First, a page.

grant a jury's request for information. (Pet'r Mem. of Law of
8/26/99, at 20.) Here, the trial court did not deny the jury's
request, but simply asked for clarification. Pina has not
demonstrated that the trial court violated state law nor his
federal constitutional rights. Accordingly, this claim is
E. As to the Jury Charge
Pina asserts the trial court erred in its jury charge
regarding missing evidence — a videotape of the parking lot
outside the Green Acres Mall which the police allegedly lost or
destroyed. Pina does not challenge the substance of the trial
court's charge, but argues that the court should have given an
adverse inference instruction during the trial, rather than
during the jury charge. He claims that waiting until the end of
the trial to give the instruction caused him prejudice.
" `In order to obtain a writ of habeas corpus in federal court
on the ground of error in a state court's instructions to the
jury on matters of state law, the petitioner must show not only
that the instruction misstated state law but also that the error
violated a right guaranteed to him by federal law.'" Sams v.
Walker, 18 F.3d 167, 171 (2d Cir. 1994) (quoting Casillas v.
Scully, 769 F.2d 60, 63 (2d Cir. 1985)); see also Estelle v.
McGuire, 502 U.S. 62, 72, 112 S.Ct. 475, 116 L.Ed.2d 385
(1991); Cupp v. Naughten, 414 U.S. 141, 146-47, 94 S.Ct. 396,
400-01, 38 L.Ed.2d 368 (1973).
Pina has failed to show that the trial court erred in its
instruction, and that the alleged error violated his federal
rights. Pina's trial counsel did not request an adverse
inference charge during the trial. However, Pina's attorney
cross-examined the police officer responsible for the videotape
and elicited information that the police officer had lost the
tape and was unable to produce it at trial. (See id. at
813-14.) Thus, the jury immediately discovered that the
videotape's absence was imputed to the prosecution.
Moreover, testimony concerning the videotape indicated that it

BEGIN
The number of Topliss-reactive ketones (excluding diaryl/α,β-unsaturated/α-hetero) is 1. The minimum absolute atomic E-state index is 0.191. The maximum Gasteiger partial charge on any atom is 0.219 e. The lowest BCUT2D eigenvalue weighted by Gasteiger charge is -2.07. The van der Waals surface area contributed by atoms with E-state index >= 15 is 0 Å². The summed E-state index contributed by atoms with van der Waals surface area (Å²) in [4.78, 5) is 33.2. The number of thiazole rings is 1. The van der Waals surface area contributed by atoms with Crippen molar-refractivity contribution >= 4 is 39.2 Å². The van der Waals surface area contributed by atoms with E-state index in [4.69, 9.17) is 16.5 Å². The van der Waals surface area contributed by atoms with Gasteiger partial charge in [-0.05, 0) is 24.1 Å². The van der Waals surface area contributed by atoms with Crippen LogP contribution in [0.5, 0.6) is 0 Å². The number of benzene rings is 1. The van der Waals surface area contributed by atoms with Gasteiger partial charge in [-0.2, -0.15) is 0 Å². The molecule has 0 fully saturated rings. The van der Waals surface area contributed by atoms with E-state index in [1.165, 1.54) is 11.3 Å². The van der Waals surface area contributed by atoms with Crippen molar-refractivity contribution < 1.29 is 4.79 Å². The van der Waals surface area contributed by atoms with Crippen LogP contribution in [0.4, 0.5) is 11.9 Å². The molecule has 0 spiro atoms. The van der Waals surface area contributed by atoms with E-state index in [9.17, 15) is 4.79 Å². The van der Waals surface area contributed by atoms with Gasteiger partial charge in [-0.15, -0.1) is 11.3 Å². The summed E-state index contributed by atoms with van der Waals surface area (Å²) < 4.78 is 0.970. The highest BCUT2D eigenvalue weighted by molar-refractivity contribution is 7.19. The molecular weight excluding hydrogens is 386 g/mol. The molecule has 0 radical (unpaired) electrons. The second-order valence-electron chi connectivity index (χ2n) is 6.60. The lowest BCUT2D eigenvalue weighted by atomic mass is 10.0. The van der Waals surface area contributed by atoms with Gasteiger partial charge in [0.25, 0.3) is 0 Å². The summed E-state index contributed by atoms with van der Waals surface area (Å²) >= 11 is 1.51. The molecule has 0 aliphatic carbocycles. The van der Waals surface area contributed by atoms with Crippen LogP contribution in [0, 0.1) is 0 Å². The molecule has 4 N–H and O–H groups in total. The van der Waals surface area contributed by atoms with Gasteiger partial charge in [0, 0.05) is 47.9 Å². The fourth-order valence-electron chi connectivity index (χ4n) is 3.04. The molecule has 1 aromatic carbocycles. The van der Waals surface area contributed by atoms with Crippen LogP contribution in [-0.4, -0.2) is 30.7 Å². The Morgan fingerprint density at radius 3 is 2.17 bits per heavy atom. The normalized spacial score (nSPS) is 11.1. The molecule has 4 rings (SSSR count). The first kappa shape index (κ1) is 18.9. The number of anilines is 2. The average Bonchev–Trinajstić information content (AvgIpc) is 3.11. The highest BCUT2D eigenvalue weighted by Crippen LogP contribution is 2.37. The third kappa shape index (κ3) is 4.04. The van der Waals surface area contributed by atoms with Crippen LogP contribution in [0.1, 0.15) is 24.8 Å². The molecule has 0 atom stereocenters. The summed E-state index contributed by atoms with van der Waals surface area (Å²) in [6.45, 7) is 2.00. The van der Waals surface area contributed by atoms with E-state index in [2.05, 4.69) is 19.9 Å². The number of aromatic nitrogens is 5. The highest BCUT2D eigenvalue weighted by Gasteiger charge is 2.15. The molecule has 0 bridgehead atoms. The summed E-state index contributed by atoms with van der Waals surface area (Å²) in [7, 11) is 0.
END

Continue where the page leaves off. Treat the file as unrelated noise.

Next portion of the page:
would not have been helpful or harmful to either party. Thus, it
is highly unlikely that Pina suffered any prejudice as a result
of the tape's absence. In any event, the curative instruction
that the trial court gave was sufficient to eliminate any
unfairness to Pina. Pina has not shown how the timing of the
instruction caused him prejudice. Accordingly, this claim is
F. As to the Alleged Prosecutorial Misconduct
Pina argues that the prosecutor committed misconduct during
summation because he referred to his testimony as "ridiculous"
"utter nonsense" and stated that "it makes no sense."
The standard for reviewing a claim of prosecutorial misconduct
is "`the narrow one of due process, and not the broad exercise
of supervisory power.'" Darden v. Wainwright, 477 U.S. 168,
181, 106 S.Ct. 2464, 2471, 91 L.Ed.2d 144 (1986) (quoting
Donnelly v. DeChristoforo, 416 U.S. 637, 642, 94 S.Ct. 1868,
1871, 40 L.Ed.2d 431 (1974)). Habeas corpus relief is available
only where the prosecutor's remarks so infected the trial with
unfairness that the resulting conviction is a denial of due
process. Donnelly, 416 U.S. at 643, 94 S.Ct. 1868. A federal
court must distinguish between "`ordinary trial error of a
prosecutor and that sort of egregious misconduct . . . amounting
to a denial of constitutional due process.'" Floyd v. Meachum,
907 F.2d 347, 353 (2d Cir. 1990) (quoting Donnelly, 416 U.S.
at 647-48, 94 S.Ct. 1868). In order to show a constitutional
violation, the petitioner must demonstrate that he suffered
actual prejudice from the
prosecutor's remarks. Salcedo v. Artuz, 107 F. Supp.2d 405, 416
The prosecution is entitled to rebut arguments raised during
defendant's summation, "`even to the extent of permitting the
prosecutor to inject his view of the facts to counter the
defense counsel's view of the facts.'" Readdon v. Senkowski,
1998 WL 720682 at *4 (S.D.N.Y. 1998) (quoting Orr v.
Schaeffer, 460 F. Supp. 964, 967 (S.D.N.Y. 1978)). "Where a
prosecutor's statement is responsive to comments made by defense
counsel, the prejudicial effect of such objectionable statements
is diminished." Pilgrim v. Keane, 2000 WL 1772653 at *3
(E.D.N.Y. Nov. 15, 2000).
The prosecutor's summation did not violate Pina's due process
rights. The prosecution's comments during closing argument were
made in response to defense counsel's closing remarks, and the
prosecution was entitled to rebut those arguments. Readdon,
1998 WL 720682, at *4.
In any event, Pina has not demonstrated that his trial was
infected with unfairness, or that the outcome of his trial would
have been different but for such error. Bacchi v. Senkowski,
884 F. Supp. 724, 733 (E.D.N.Y. 1995). In light of the evidence
against Pina, including eyewitness testimony, it is unlikely
that the prosecutor's comments affected the verdict.
Accordingly, this claim is denied.
For the foregoing reasons, Pina's petition for a writ of
habeas corpus is DENIED. Pursuant to Fed.R.App.Pro. 22(b) and
28 U.S.C. § 2253(c)(2), a certificate of appealability is
denied, as Pina has not made a substantial showing of a denial
of a constitutional right. Barefoot v. Estelle, 463 U.S. 880,
893 n. 4, 103 S.Ct. 3383, 77 L.Ed.2d 1090; Lucidore v. New York
State Div. Of Parole, 209 F.3d 107, 112 (2d Cir. 2000).
The Clerk of the Court is directed to close this case.
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